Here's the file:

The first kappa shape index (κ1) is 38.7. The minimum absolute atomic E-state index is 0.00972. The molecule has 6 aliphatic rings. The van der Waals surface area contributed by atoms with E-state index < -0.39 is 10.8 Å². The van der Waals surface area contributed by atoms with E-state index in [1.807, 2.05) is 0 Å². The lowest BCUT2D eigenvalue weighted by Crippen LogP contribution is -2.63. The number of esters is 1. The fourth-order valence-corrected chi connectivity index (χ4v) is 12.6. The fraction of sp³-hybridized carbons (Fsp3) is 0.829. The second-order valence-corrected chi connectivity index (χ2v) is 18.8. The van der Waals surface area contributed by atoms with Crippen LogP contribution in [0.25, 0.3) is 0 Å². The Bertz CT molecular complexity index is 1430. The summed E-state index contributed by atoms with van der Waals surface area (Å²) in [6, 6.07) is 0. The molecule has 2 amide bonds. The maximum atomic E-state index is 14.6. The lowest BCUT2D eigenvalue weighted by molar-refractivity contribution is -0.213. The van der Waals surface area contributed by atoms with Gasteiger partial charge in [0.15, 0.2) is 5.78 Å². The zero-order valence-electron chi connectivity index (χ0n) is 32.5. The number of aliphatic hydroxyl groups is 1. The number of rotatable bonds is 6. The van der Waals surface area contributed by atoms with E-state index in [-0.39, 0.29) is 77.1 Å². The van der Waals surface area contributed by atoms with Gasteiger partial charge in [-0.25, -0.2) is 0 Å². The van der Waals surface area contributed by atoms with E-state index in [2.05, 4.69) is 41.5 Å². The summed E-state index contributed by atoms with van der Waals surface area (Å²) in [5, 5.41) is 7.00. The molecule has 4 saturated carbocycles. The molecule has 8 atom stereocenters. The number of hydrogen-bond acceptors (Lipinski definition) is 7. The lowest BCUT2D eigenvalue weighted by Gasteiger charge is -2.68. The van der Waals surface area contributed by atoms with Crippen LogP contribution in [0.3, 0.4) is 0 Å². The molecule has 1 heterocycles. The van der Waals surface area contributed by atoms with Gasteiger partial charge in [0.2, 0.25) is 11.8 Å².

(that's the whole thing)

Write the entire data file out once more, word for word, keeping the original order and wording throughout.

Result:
The first kappa shape index (κ1) is 38.7. The minimum absolute atomic E-state index is 0.00972. The molecule has 6 aliphatic rings. The van der Waals surface area contributed by atoms with E-state index < -0.39 is 10.8 Å². The van der Waals surface area contributed by atoms with E-state index in [1.807, 2.05) is 0 Å². The lowest BCUT2D eigenvalue weighted by Crippen LogP contribution is -2.63. The number of esters is 1. The fourth-order valence-corrected chi connectivity index (χ4v) is 12.6. The fraction of sp³-hybridized carbons (Fsp3) is 0.829. The second-order valence-corrected chi connectivity index (χ2v) is 18.8. The van der Waals surface area contributed by atoms with Crippen LogP contribution in [0.25, 0.3) is 0 Å². The Bertz CT molecular complexity index is 1430. The summed E-state index contributed by atoms with van der Waals surface area (Å²) in [6, 6.07) is 0. The molecule has 2 amide bonds. The maximum atomic E-state index is 14.6. The lowest BCUT2D eigenvalue weighted by molar-refractivity contribution is -0.213. The van der Waals surface area contributed by atoms with Gasteiger partial charge in [0.15, 0.2) is 5.78 Å². The zero-order valence-electron chi connectivity index (χ0n) is 32.5. The number of aliphatic hydroxyl groups is 1. The number of rotatable bonds is 6. The van der Waals surface area contributed by atoms with E-state index in [-0.39, 0.29) is 77.1 Å². The van der Waals surface area contributed by atoms with Gasteiger partial charge in [-0.25, -0.2) is 0 Å². The van der Waals surface area contributed by atoms with E-state index in [2.05, 4.69) is 41.5 Å². The summed E-state index contributed by atoms with van der Waals surface area (Å²) in [5, 5.41) is 7.00. The molecule has 4 saturated carbocycles. The molecule has 8 atom stereocenters. The number of hydrogen-bond acceptors (Lipinski definition) is 7. The lowest BCUT2D eigenvalue weighted by Gasteiger charge is -2.68. The van der Waals surface area contributed by atoms with Crippen LogP contribution in [0.3, 0.4) is 0 Å². The molecule has 1 heterocycles. The van der Waals surface area contributed by atoms with Gasteiger partial charge in [0.2, 0.25) is 11.8 Å².